Diagnosis and Therapy in IUGR

This line of research aims to identify before birth, which babies with growth problems will have abnormal neurodevelopment. The majority of babies considered small in utero are naturally smaller and will face no future problems. However, a proportion of babies are born small due to problems with the placenta. These babies face neurobehavioral problems at birth that persist into childhood.

The Foetal Medicine Research Centre has developed non-invasive methods to measure how much blood reaches the brain, and have described that this is a strong marker of increased risk for neurodevelopmental problems. The prenatal identification of babies at risk is especially important because it would allow us to take preventive measures during pregnancy and early childhood.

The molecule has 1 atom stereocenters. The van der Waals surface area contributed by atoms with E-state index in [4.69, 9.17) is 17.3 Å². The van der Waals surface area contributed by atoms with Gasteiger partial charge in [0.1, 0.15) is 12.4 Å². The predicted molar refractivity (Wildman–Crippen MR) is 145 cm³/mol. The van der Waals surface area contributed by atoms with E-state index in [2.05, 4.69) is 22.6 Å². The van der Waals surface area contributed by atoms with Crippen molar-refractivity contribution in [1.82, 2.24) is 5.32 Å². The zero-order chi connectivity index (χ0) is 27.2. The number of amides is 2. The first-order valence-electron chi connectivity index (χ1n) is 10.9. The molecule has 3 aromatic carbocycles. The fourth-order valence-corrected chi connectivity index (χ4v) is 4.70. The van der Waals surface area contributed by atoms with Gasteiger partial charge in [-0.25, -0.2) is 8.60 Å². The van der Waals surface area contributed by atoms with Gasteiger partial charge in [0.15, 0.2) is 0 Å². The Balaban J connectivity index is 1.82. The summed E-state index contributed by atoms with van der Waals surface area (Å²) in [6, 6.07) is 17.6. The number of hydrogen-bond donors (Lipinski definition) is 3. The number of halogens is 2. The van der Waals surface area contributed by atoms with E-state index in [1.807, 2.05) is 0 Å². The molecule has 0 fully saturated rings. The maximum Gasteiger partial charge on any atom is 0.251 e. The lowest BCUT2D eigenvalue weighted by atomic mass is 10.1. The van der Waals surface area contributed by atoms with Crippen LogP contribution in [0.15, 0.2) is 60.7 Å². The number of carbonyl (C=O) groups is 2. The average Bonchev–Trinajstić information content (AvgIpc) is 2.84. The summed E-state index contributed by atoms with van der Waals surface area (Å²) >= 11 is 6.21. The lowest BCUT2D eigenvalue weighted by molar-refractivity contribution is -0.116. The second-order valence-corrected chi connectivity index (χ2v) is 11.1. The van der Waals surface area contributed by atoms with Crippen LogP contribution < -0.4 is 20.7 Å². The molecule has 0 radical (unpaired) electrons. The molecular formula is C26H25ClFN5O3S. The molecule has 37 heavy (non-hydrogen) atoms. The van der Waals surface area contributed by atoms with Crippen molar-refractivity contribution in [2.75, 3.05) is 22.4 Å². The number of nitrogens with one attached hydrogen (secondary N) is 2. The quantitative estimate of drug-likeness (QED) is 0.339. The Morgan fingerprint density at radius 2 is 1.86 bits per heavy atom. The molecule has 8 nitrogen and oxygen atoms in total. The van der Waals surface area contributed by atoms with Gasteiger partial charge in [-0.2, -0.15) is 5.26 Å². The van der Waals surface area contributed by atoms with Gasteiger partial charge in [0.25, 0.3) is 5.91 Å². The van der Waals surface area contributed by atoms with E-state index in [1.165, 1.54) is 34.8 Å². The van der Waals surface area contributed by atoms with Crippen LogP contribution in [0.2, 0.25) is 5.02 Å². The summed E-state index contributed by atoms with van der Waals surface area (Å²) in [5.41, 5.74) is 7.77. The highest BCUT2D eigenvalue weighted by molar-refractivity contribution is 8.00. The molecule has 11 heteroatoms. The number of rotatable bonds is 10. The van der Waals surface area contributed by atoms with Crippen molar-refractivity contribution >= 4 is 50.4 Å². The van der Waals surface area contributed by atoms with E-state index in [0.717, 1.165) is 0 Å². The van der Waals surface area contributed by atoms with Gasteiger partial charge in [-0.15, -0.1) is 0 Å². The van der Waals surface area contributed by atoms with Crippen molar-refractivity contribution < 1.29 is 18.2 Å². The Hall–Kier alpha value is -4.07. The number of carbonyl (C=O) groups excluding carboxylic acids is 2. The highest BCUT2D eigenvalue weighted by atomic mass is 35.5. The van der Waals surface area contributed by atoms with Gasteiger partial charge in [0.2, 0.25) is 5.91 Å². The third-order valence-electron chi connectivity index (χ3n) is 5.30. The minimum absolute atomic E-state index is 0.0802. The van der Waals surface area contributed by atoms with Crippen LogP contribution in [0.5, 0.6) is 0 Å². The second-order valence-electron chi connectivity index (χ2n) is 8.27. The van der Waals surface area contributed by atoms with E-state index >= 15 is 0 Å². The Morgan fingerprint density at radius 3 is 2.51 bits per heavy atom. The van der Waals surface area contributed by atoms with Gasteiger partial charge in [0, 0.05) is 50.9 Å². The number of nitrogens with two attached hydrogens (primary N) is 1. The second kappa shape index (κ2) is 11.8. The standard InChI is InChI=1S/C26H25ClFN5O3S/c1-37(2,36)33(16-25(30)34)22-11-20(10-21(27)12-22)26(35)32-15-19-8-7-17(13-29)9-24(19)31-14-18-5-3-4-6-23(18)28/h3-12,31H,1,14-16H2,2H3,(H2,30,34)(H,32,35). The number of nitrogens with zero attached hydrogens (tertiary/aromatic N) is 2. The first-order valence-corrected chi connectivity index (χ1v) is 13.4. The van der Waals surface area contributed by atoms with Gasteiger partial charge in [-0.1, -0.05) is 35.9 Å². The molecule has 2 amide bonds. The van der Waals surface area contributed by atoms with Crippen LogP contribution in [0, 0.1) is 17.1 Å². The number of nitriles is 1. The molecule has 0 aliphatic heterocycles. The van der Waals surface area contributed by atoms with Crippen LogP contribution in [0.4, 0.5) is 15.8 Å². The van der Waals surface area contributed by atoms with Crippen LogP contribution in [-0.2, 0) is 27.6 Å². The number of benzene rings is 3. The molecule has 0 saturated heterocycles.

Prematurity

The main objective of this line of research on prematurity is to advance our knowledge of the causes of preterm birth. Despite improvements in managing pregnancy, prematurity is still a common outcome and is the leading cause of perinatal morbidity and mortality. It is crucial to understand what triggers premature delivery so that we can prevent it and improve perinatal outcomes.

The Foetal Medicine Research Centre is trying to refine detection of patients at risk of preterm delivery as well as optimise the management and care of neonatal patients in the clinical level. The group hopes that the development of this research line will minimise needless intervention and over-treatment, streamline patient management and achieve the best possible results.